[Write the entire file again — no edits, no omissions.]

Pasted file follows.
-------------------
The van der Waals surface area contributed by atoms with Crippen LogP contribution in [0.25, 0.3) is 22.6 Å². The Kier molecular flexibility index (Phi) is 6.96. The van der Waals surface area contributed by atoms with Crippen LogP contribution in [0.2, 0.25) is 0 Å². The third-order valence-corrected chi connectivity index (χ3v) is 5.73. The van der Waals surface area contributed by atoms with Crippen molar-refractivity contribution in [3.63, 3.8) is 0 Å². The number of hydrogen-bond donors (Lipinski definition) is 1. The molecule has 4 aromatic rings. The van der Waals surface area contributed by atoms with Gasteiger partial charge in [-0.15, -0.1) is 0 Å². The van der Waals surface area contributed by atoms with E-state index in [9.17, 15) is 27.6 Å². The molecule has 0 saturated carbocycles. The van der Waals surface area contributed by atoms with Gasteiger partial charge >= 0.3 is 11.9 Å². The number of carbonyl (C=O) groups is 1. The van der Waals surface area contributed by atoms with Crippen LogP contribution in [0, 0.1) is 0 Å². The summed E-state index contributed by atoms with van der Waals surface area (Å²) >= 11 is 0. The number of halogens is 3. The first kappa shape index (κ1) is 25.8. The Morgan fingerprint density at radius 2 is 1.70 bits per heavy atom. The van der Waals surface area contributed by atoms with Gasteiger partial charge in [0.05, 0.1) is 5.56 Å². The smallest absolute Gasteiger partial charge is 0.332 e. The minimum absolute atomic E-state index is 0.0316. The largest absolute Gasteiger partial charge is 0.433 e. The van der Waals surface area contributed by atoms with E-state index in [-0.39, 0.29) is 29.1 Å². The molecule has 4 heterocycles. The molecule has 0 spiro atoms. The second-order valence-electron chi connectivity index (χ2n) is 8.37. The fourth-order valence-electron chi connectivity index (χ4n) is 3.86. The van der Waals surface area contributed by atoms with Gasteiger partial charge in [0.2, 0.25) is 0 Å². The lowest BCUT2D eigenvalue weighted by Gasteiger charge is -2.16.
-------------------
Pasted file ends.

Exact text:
The van der Waals surface area contributed by atoms with Crippen LogP contribution in [0.25, 0.3) is 22.6 Å². The Kier molecular flexibility index (Phi) is 6.96. The van der Waals surface area contributed by atoms with Crippen LogP contribution in [0.2, 0.25) is 0 Å². The third-order valence-corrected chi connectivity index (χ3v) is 5.73. The van der Waals surface area contributed by atoms with Crippen molar-refractivity contribution in [3.63, 3.8) is 0 Å². The number of hydrogen-bond donors (Lipinski definition) is 1. The molecule has 4 aromatic rings. The van der Waals surface area contributed by atoms with Gasteiger partial charge in [-0.15, -0.1) is 0 Å². The van der Waals surface area contributed by atoms with E-state index in [9.17, 15) is 27.6 Å². The molecule has 0 saturated carbocycles. The van der Waals surface area contributed by atoms with Gasteiger partial charge >= 0.3 is 11.9 Å². The number of carbonyl (C=O) groups is 1. The van der Waals surface area contributed by atoms with Crippen LogP contribution in [0, 0.1) is 0 Å². The summed E-state index contributed by atoms with van der Waals surface area (Å²) >= 11 is 0. The number of halogens is 3. The first kappa shape index (κ1) is 25.8. The Morgan fingerprint density at radius 2 is 1.70 bits per heavy atom. The van der Waals surface area contributed by atoms with Gasteiger partial charge in [0.05, 0.1) is 5.56 Å². The smallest absolute Gasteiger partial charge is 0.332 e. The minimum absolute atomic E-state index is 0.0316. The largest absolute Gasteiger partial charge is 0.433 e. The van der Waals surface area contributed by atoms with E-state index in [-0.39, 0.29) is 29.1 Å². The molecule has 4 heterocycles. The molecule has 0 spiro atoms. The second-order valence-electron chi connectivity index (χ2n) is 8.37. The fourth-order valence-electron chi connectivity index (χ4n) is 3.86. The van der Waals surface area contributed by atoms with Gasteiger partial charge in [0.2, 0.25) is 0 Å². The lowest BCUT2D eigenvalue weighted by Gasteiger charge is -2.16.